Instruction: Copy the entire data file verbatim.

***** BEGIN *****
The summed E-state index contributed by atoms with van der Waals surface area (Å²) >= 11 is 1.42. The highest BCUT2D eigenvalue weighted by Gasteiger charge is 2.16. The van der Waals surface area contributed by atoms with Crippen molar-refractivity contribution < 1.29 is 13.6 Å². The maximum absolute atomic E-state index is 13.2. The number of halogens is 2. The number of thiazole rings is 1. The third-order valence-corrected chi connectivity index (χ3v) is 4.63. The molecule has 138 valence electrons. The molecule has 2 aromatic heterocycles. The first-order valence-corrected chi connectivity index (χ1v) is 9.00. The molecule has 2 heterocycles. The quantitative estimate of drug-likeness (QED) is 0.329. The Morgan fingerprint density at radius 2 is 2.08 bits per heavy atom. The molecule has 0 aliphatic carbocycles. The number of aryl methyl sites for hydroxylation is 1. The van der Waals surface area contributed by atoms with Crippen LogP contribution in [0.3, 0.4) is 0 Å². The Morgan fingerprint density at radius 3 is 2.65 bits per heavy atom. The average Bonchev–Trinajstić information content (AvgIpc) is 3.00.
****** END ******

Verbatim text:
The summed E-state index contributed by atoms with van der Waals surface area (Å²) >= 11 is 1.42. The highest BCUT2D eigenvalue weighted by Gasteiger charge is 2.16. The van der Waals surface area contributed by atoms with Crippen molar-refractivity contribution < 1.29 is 13.6 Å². The maximum absolute atomic E-state index is 13.2. The number of halogens is 2. The number of thiazole rings is 1. The third-order valence-corrected chi connectivity index (χ3v) is 4.63. The molecule has 138 valence electrons. The molecule has 2 aromatic heterocycles. The first-order valence-corrected chi connectivity index (χ1v) is 9.00. The molecule has 2 heterocycles. The quantitative estimate of drug-likeness (QED) is 0.329. The Morgan fingerprint density at radius 2 is 2.08 bits per heavy atom. The molecule has 0 aliphatic carbocycles. The number of aryl methyl sites for hydroxylation is 1. The van der Waals surface area contributed by atoms with Crippen LogP contribution in [0.3, 0.4) is 0 Å². The Morgan fingerprint density at radius 3 is 2.65 bits per heavy atom. The average Bonchev–Trinajstić information content (AvgIpc) is 3.00.